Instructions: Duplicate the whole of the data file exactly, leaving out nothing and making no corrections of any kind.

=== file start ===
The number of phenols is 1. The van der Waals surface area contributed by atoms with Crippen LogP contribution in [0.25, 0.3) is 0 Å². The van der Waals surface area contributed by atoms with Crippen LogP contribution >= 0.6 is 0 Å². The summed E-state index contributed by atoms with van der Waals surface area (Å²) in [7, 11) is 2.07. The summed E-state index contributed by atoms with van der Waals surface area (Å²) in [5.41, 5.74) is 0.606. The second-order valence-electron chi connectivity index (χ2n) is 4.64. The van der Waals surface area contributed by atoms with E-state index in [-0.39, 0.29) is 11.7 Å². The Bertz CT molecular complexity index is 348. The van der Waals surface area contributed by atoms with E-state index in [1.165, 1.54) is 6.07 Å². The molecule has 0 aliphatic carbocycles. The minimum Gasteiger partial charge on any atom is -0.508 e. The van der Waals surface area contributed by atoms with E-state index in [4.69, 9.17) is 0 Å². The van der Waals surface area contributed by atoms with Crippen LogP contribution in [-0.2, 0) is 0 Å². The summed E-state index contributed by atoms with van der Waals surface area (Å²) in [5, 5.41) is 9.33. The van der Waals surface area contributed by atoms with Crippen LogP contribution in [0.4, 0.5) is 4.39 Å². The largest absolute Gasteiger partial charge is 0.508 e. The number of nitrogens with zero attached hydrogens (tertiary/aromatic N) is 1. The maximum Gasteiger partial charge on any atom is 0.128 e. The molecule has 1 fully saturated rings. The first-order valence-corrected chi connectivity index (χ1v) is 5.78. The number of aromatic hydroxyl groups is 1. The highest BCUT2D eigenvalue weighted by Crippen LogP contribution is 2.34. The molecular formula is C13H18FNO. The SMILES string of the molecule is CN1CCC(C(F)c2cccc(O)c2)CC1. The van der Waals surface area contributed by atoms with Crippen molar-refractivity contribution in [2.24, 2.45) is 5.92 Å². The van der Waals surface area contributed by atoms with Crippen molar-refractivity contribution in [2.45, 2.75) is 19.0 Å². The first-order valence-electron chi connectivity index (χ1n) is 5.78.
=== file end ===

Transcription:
The number of phenols is 1. The van der Waals surface area contributed by atoms with Crippen LogP contribution in [0.25, 0.3) is 0 Å². The van der Waals surface area contributed by atoms with Crippen LogP contribution >= 0.6 is 0 Å². The summed E-state index contributed by atoms with van der Waals surface area (Å²) in [7, 11) is 2.07. The summed E-state index contributed by atoms with van der Waals surface area (Å²) in [5.41, 5.74) is 0.606. The second-order valence-electron chi connectivity index (χ2n) is 4.64. The van der Waals surface area contributed by atoms with E-state index in [-0.39, 0.29) is 11.7 Å². The Bertz CT molecular complexity index is 348. The van der Waals surface area contributed by atoms with E-state index in [1.165, 1.54) is 6.07 Å². The molecule has 0 aliphatic carbocycles. The minimum Gasteiger partial charge on any atom is -0.508 e. The van der Waals surface area contributed by atoms with E-state index in [4.69, 9.17) is 0 Å². The van der Waals surface area contributed by atoms with Crippen LogP contribution in [-0.2, 0) is 0 Å². The summed E-state index contributed by atoms with van der Waals surface area (Å²) in [5, 5.41) is 9.33. The van der Waals surface area contributed by atoms with Crippen LogP contribution in [0.4, 0.5) is 4.39 Å². The largest absolute Gasteiger partial charge is 0.508 e. The number of nitrogens with zero attached hydrogens (tertiary/aromatic N) is 1. The maximum Gasteiger partial charge on any atom is 0.128 e. The molecule has 1 fully saturated rings. The first-order valence-corrected chi connectivity index (χ1v) is 5.78. The number of aromatic hydroxyl groups is 1. The highest BCUT2D eigenvalue weighted by Crippen LogP contribution is 2.34. The molecular formula is C13H18FNO. The SMILES string of the molecule is CN1CCC(C(F)c2cccc(O)c2)CC1. The van der Waals surface area contributed by atoms with Crippen molar-refractivity contribution in [2.24, 2.45) is 5.92 Å². The van der Waals surface area contributed by atoms with Crippen molar-refractivity contribution in [2.45, 2.75) is 19.0 Å². The first-order valence-electron chi connectivity index (χ1n) is 5.78.